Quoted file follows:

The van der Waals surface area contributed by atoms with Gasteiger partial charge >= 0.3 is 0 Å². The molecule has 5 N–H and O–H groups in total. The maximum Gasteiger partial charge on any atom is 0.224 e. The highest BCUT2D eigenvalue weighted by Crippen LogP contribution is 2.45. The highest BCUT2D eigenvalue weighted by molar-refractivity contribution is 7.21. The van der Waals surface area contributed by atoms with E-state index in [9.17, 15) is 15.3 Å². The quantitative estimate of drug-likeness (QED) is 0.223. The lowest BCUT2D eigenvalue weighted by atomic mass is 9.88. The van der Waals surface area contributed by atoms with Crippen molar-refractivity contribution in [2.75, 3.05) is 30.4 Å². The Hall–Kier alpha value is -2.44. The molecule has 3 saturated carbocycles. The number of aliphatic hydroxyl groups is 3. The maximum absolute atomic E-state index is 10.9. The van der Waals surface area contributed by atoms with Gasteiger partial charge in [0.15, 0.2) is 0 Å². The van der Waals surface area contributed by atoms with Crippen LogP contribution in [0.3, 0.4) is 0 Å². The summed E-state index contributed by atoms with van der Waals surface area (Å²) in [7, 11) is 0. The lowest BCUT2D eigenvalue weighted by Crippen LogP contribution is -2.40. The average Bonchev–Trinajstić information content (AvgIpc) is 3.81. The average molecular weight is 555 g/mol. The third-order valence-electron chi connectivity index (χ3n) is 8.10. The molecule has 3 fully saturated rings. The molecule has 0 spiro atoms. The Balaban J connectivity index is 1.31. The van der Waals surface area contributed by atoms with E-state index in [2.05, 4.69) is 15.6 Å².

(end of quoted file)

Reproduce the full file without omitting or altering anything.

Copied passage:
The van der Waals surface area contributed by atoms with Gasteiger partial charge >= 0.3 is 0 Å². The molecule has 5 N–H and O–H groups in total. The maximum Gasteiger partial charge on any atom is 0.224 e. The highest BCUT2D eigenvalue weighted by Crippen LogP contribution is 2.45. The highest BCUT2D eigenvalue weighted by molar-refractivity contribution is 7.21. The van der Waals surface area contributed by atoms with E-state index in [9.17, 15) is 15.3 Å². The quantitative estimate of drug-likeness (QED) is 0.223. The lowest BCUT2D eigenvalue weighted by atomic mass is 9.88. The van der Waals surface area contributed by atoms with Crippen molar-refractivity contribution in [2.75, 3.05) is 30.4 Å². The Hall–Kier alpha value is -2.44. The molecule has 3 saturated carbocycles. The number of aliphatic hydroxyl groups is 3. The maximum absolute atomic E-state index is 10.9. The van der Waals surface area contributed by atoms with Gasteiger partial charge in [0.15, 0.2) is 0 Å². The van der Waals surface area contributed by atoms with Crippen LogP contribution in [0.3, 0.4) is 0 Å². The summed E-state index contributed by atoms with van der Waals surface area (Å²) in [7, 11) is 0. The lowest BCUT2D eigenvalue weighted by Crippen LogP contribution is -2.40. The average Bonchev–Trinajstić information content (AvgIpc) is 3.81. The average molecular weight is 555 g/mol. The third-order valence-electron chi connectivity index (χ3n) is 8.10. The molecule has 3 fully saturated rings. The molecule has 0 spiro atoms. The Balaban J connectivity index is 1.31. The van der Waals surface area contributed by atoms with E-state index in [2.05, 4.69) is 15.6 Å².